Sunday, June 16, 2013
How Schools Use Fear to Brainwash Students to Trust the System: A Parent’s Story
by Melissa Melton
The school went on lockdown mode without even bothering to inform me, her parent, and while it turned out to be nothing at all, the impression left on my child that day will not soon be forgotten.
In 2005, a federal court upheld that our nation’s public schools trump parent rights:
Parents and politicians alike were shocked when the U.S. Court of Appeals for the Ninth Circuit ruled on Nov. 2 that parents’ fundamental right to control the upbringing of their children “does not extend beyond the threshold of the school door,” and that a public school has the right to provide its students with “whatever information it wishes to provide, sexual or otherwise.
The court went on to clarify:
Parents have no due process or privacy right to override the determinations of public schools as to the information to which their children will be exposed.
What this decision essentially says is that, as a parent, your rights to control what your children are being taught end at the school door.
Mainstream media reports continue to reveal the larger government indoctrination agenda at work in America’s public school system.
One California elementary school hosted a “toy gun buyback program” last week aimed at scaring kids into getting rid of anything even resembling a fake gun, and ultimately, to scare them away from active self defense, real gun ownership and the natural right to bear arms protected by our 2nd Amendment.
According to a CBS affiliate in San Francisco, the school’s principal held the event “as a lesson for children who may see guns as part of everyday life”:
“As they get older, it becomes just a natural thing,” [Principal] Hill told KPIX 5. “If they have a real gun in their hand, they’ll pull the trigger just as quick. I mean, they don’t fear it.”
The key word there? Fear. As in, ‘they don’t fear guns’ enough…yet.
These programs are popping up at schools and churches across the nation following the Sandy Hook shooting last December. Since the tragedy, schools have gone overboard hyping the fear of guns and pushing gun control programming into overdrive, with young kids being suspended and arrested all over the country for paper guns, pink bubble guns and even making their fingers into the shape of a gun on the playground during a harmless game of ‘cops and robbers’.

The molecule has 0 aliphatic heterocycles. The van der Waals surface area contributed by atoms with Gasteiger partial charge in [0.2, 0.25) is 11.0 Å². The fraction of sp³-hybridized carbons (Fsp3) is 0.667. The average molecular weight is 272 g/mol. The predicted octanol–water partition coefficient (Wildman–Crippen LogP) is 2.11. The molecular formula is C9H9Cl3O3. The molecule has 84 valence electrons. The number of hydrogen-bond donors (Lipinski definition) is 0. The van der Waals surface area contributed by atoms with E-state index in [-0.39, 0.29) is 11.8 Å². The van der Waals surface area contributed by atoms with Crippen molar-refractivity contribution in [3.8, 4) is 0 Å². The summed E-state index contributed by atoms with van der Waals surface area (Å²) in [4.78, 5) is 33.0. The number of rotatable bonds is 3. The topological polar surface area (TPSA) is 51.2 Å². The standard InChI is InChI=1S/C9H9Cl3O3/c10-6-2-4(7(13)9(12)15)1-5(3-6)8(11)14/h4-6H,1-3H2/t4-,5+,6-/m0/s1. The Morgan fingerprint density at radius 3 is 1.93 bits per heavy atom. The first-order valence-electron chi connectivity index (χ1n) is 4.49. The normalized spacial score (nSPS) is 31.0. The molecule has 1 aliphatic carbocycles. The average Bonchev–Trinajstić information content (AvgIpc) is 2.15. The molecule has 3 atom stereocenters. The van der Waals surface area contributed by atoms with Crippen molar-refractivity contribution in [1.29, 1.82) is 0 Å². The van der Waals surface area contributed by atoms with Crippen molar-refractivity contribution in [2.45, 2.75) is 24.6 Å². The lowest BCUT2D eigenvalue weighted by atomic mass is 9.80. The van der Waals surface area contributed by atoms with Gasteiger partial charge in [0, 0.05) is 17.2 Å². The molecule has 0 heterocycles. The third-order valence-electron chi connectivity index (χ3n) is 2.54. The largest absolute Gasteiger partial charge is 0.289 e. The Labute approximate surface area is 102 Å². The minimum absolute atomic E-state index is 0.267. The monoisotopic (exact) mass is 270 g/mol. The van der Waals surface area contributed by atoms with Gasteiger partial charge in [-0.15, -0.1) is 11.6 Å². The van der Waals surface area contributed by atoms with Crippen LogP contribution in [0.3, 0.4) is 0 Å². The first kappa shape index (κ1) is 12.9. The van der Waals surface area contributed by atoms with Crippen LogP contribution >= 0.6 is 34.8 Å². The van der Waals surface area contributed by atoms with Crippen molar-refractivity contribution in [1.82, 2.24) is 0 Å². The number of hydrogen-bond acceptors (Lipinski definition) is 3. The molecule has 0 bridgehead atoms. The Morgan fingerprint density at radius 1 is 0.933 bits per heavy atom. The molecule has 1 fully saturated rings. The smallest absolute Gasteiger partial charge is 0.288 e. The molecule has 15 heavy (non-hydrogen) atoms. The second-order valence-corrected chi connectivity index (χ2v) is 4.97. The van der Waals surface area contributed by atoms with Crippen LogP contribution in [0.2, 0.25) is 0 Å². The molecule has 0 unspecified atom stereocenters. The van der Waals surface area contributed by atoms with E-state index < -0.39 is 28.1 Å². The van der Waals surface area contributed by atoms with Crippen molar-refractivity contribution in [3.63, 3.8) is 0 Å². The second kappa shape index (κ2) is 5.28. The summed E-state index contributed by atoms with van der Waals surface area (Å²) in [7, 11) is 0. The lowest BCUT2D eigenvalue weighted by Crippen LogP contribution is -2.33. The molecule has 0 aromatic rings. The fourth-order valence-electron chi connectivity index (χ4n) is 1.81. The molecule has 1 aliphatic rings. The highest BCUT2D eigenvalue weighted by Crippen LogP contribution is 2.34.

Likewise, schools across the country like my daughter’s have begun jumping at ghosts, going into lockdown mode for almost any reason and putting the kids on a perpetual fear roller coaster akin to the atomic bomb drills following World War II.
While fear rules the day at our nation’s public schools, the flipside to this coin is a continual normalization of total compliance with the system.
CBS Los Angeles recently reported that new palm scanners in two local schools would “speed up the lunch lines”. These schools join others who have implemented similar biometric payment systems that read vein patterns connected to the children’s meal plans with an infrared light.
Parents in Louisiana spoke out against the new palm scanners in their children’s school cafeteria, calling the program the Mark of the Beast. School officials there were quick to defend the system, saying these palm scans are just more “technology that is used throughout our lives. Everywhere.”
Everywhere, indeed. Poor argument actually, because if it is the Mark of the Beast, then wouldn’t it technically need to be everywhere?
Elsewhere in Florida, one school district was testing a new iris scanning software without even informing the parents at all. When the parents found out and protested, and the program got shut down, the media reported that it “could keep kids safer,” as if to imply the parents were just not as concerned for their children’s safety as the school was that they would deny their kids the ability to have their irises scanned every time they get on a school bus.
Other schools are forcing students to wear RFID tracking chips that trace their every step via computer. It began in one San Antonio, Texas school district, and when a student spoke out because she felt the practice infringed on her religious beliefs, she was kicked out of school for refusal to be chipped. Her case went all the way to federal court before being struck down, setting a precedent that student rights — religious or otherwise — no longer matter once our children set foot on school grounds.
There’s a reason Rutherford Institute founder and constitutional lawyer John Whitehead refers to schools as one more part of America’s ever-expanding ‘electronic concentration camp‘. Our kids are being taught that giving up privacy and basic freedom to go about their daily lives chipped, tracked and trace is normal.
Many American parents cannot afford private schools and do not have the time or ability to homeschool their kids, leaving their children at the mercy of public schools as their only viable education option. The Obama Administration has been toying with the idea of a federal preschool program and longer school days with less summer vacation. That means that, all waking hours considered, students will spend more time for more of their adolescent lives at school than at home with their families. Parents will have to work extra hard on building up their children’s critical thinking skills, to help them wade through a river of government propaganda to find the kernels of truth.